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post #11539 of 11548 Old Yesterday, 06:36 AM
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This is a bleak assessment, but I agree with one part of it: To actually push volumes, the price needs to literally equal or eclipse the equivalent LCD it is trying to displace. Even "a little more" means relatively small share. Relatively small share means no long-term OLED business.



It isn't. Look back at those numbers above. You probably need OLED TV at 10% of the overall TV market for it feel comfortable. That's 25 million, perhaps within 5-7 years. That feels like an ecosystem that's sustainable. Maybe 15 million will do it. 1-2 million will certainly not.
Bleak but not unreasonable for I am fairly sure LG will exercise caution on this one and they won't get into 5 year long contracts until they are sure OLED is a winner...


P.S Samsung's OLED supply contracts extend until H1 2018 and this means they are in it for a long haul and for LCD some of their contracts go as far as 2020.

....

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post #11540 of 11548 Old Yesterday, 07:41 AM
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Recently, there has been a rumor that the performance and quality of Quantum Dot (QD) display and OLED display are not that different. To prove it wrong, LG Display Newsroom has prepared an explanation to why OLED, the best of all display technology today, is superior to QD, which is based on LCD technology.
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For LCD TV, 70% of the production cost is from the materials. On the other hand, the cost for LCD, the cost goes down because it does not need backlight unit, color filter, polarized film, etc. This is a potential advantage in terms of cost. Right now, the market for OLED is relatively small and the demand is low, so the consumer price is relatively high. Thus, QD is more competitive than OLED in terms of price. However, the market size for OLED is increasing very rapidly, and as LG Display has started operating a new production line (E4 line) in Korea, the production cost is reduced and the price is expected to be stabilized. Within one or two years, it is expected that the consumer price for OLED will be competitive.
http://lgdnewsroom.com/products-solutions/tv/4728

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post #11541 of 11548 Old Yesterday, 08:23 AM
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From what I've heard QD can ,in theory, cover the whole visible spectrum.


Here's a good comprehensive must-read review of QD and by now it is pretty much clear that QD LCDs will have much wider color gamut and more accurate color reproduction than OLEDs also with the introduction of photo-alignment in LCD production (Apple's 5K monitor is the first commercial LCD to ever use photo-alignment) we'll finally have much better viewing angles and if you add a 10,000 zone FALD backlight in the mix we will have a winner on our hands and let us now take a moment here to cherish a faint hope that OLED might usher such an LCD into existence even if it doesn't make it big...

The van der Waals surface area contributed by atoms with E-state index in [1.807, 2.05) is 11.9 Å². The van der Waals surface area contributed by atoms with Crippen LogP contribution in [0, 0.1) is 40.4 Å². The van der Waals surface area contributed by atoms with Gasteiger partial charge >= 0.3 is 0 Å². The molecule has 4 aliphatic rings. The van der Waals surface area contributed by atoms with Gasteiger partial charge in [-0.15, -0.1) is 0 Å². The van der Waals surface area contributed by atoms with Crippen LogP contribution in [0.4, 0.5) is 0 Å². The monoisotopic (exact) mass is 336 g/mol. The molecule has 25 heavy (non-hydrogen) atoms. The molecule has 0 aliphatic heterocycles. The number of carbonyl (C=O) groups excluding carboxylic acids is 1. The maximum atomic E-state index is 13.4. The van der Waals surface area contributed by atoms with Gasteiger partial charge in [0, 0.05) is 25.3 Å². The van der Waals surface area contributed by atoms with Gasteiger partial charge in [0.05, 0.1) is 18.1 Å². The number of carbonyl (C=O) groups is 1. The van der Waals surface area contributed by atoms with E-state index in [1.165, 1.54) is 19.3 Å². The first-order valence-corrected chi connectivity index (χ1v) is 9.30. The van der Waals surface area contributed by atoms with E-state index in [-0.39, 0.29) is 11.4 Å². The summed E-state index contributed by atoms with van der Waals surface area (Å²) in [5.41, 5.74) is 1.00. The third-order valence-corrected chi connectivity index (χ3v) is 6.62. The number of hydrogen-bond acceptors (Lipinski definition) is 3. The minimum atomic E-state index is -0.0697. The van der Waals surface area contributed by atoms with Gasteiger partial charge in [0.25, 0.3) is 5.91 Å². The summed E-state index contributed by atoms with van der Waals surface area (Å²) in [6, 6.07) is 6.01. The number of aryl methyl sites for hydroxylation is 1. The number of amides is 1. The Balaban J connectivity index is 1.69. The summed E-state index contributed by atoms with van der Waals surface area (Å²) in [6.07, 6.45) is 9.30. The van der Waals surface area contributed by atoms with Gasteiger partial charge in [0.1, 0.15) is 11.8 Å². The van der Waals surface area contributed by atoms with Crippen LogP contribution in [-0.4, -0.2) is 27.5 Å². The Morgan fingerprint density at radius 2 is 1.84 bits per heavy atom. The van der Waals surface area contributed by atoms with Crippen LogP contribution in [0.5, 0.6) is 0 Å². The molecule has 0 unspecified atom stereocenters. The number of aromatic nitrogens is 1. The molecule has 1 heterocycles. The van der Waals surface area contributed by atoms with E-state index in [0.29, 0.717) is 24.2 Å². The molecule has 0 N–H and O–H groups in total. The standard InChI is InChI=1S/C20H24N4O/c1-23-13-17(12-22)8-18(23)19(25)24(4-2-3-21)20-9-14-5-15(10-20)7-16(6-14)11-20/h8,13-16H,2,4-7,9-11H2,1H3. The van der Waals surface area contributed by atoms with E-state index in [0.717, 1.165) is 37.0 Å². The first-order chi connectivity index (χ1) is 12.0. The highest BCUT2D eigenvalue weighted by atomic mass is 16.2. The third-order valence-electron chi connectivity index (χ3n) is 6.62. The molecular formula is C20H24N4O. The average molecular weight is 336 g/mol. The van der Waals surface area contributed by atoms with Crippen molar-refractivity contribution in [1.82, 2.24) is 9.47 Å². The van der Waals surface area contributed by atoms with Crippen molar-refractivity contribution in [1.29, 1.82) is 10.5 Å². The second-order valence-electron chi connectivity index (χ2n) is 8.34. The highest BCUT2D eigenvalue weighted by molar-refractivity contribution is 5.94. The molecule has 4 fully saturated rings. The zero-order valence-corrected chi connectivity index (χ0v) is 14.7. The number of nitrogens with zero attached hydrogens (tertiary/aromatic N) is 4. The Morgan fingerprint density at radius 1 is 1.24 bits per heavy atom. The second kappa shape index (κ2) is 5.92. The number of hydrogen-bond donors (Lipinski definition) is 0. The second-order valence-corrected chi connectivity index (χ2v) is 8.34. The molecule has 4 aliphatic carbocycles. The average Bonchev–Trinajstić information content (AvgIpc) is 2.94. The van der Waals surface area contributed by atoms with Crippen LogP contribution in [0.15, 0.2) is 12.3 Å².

http://spie.org/x106493.xml

....

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post #11542 of 11548 Old Yesterday, 08:30 AM
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Of course ,they won't shut down the fab in 2015 the production might even "seep" into 2017, but the thing is that OLED must be cheaper than (high-end) LCD (or equal to mid-range LCDs in price) to start gaining meaningful grounds needed to "justify" the continuation of (mass)production (the business LG is in)
Eh, no, parity or undercutting LCD prices would be needed to grab significant part of the LCD market. For which there are not manufacturing capabilities even. Selling ~1 mln OLEDs is possible with reasonable overhead over LCD prices - to the small segment of consumers who care about black levels and brilliance of colors.

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Printable OLEDs may come in small quantities and small sizes in 2015. No one is going to even demonstrate a large-size printable OLED that is based on technology that will be usable for manufacturing. The only printing tech close to mass production ready is from Kateeva of Silicon Valley. It is in the hands of one customer who is ostensibly gearing up to use it for flexible displays for some kind of mobile device.Again, in TV the first pilot line for TV is no sooner than deep into 2016, quite possibly later.
As far as I remember pitches from Kateeva were about printing on huge rolls of plastic???

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This is a bleak assessment, but I agree with one part of it: To actually push volumes, the price needs to literally equal or eclipse the equivalent LCD it is trying to displace. Even "a little more" means relatively small share. Relatively small share means no long-term OLED business.